Monday, June 22, 2009

Why the Eyes Have it by Christopher Chabris

Why are we ­humans so good at seeing in color? Why do we have eyes on the front of our heads rather than on the sides, like horses? And how is it that we find it so easy to read when written language didn’t even exist until a few thousand years ago—a virtual millisecond in evolutionary time?
Most of us, understandably, have never given much thought to questions like these. What is surprising is that most cognitive scientists ­haven’t either. People who study the brain generally ask how it works the way it does, not why. But Mark Changizi, a professor at Rensselaer ­Polytechnic Institute and the author of “The Vision ­Revolution,” is indeed a man who asks why, and lucky for us: His ideas about the brain and mind are fascinating, and his explanations for our habits of seeing are, for the most part, persuasive.
Mr. Changizi takes care not to call himself a practitioner of evolutionary psychology. This is the one discipline of the mind sciences that focuses on why questions, but it often answers them by telling just-so stories that cannot be ­disproved. (Why do men have better spatial ability than women? Because a long time ago, in Africa, men needed spatial skills to track prey and to kill at a distance—a plausible theory but one that is difficult to test with experiments.) Instead Mr. Changizi calls ­himself a “theoretical neuroscientist,” seeking explanations for the design of the mind that are based on mathematical and physical analysis. He has his own stories, it is true, but they are grounded solidly in neuroscience, and they are backed up by data about a surprising range of human activities, from ­the colors found in historical ­costumes to the ­correspondence between the shapes found in written letters and the shapes found in ­nature.
Let’s start with the question of color. It is such a natural part of our visual experience that we don’t stop to wonder why we can see it at all. ­Without color television there would have been no “Miami Vice,” of course, but were we really missing out on so much when we had only black and white? The consensus explanation for our superior ability to perceive color is that primates evolved it to see fruit—you can’t order dinner if you can’t read the menu.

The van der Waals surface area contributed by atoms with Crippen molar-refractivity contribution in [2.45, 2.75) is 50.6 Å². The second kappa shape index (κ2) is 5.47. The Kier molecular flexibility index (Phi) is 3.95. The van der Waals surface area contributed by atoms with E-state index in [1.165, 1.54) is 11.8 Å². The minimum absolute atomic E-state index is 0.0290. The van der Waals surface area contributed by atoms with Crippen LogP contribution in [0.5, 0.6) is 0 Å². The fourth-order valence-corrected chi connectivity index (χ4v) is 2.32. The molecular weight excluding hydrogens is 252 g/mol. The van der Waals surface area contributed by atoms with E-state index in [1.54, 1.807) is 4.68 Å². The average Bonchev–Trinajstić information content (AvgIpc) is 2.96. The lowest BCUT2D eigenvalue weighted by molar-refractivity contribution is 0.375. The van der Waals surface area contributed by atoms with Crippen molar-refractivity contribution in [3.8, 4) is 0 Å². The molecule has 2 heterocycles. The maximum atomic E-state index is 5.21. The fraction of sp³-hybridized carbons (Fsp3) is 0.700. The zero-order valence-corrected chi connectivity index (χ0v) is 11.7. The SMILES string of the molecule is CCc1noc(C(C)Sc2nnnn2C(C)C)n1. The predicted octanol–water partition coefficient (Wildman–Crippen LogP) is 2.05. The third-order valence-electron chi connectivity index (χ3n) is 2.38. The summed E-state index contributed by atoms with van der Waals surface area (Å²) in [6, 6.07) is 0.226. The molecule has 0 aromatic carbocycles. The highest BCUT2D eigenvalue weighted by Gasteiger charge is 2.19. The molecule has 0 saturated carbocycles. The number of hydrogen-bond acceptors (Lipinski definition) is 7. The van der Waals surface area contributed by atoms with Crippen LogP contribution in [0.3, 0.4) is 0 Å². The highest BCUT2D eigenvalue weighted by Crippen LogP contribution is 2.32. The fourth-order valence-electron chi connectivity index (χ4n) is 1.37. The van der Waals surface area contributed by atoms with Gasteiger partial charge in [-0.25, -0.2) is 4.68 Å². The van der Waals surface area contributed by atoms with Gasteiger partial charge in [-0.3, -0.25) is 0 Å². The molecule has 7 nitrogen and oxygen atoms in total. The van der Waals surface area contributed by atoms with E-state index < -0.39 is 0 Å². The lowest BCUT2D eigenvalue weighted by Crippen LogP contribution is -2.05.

Mr. Changizi thinks otherwise. He proposes that color vision is useful for distinguishing the changes in other ­people’s skin color—changes that are caused by shifts in the volume and oxygenation levels of the blood. Such shifts, like blushing, often signal emotional states. The ability to see them is adaptive because it helps an observer to “read” states of mind and states of health in others, information that is in turn useful for predicting their behavior.
Our brains evolved in a time when people lived their entire lives without ever seeing someone with a skin color different from their own. Thus the skin color we grow up seeing, Mr. Changizi says, is “neutral” to us: It serves as a kind of baseline from which we notice even minor deviations in tint or hue. Almost every language has distinct words for some 11 basic colors, but none of them aptly describe the look of skin, which seems colorless (except in our recent multicultural societies, where skin color is newly prominent). As one might expect, primates without color vision tend to have furry faces and hands and thus less need to perceive skin color; ­primates with color vision are more “naked” in this respect, humans most of all.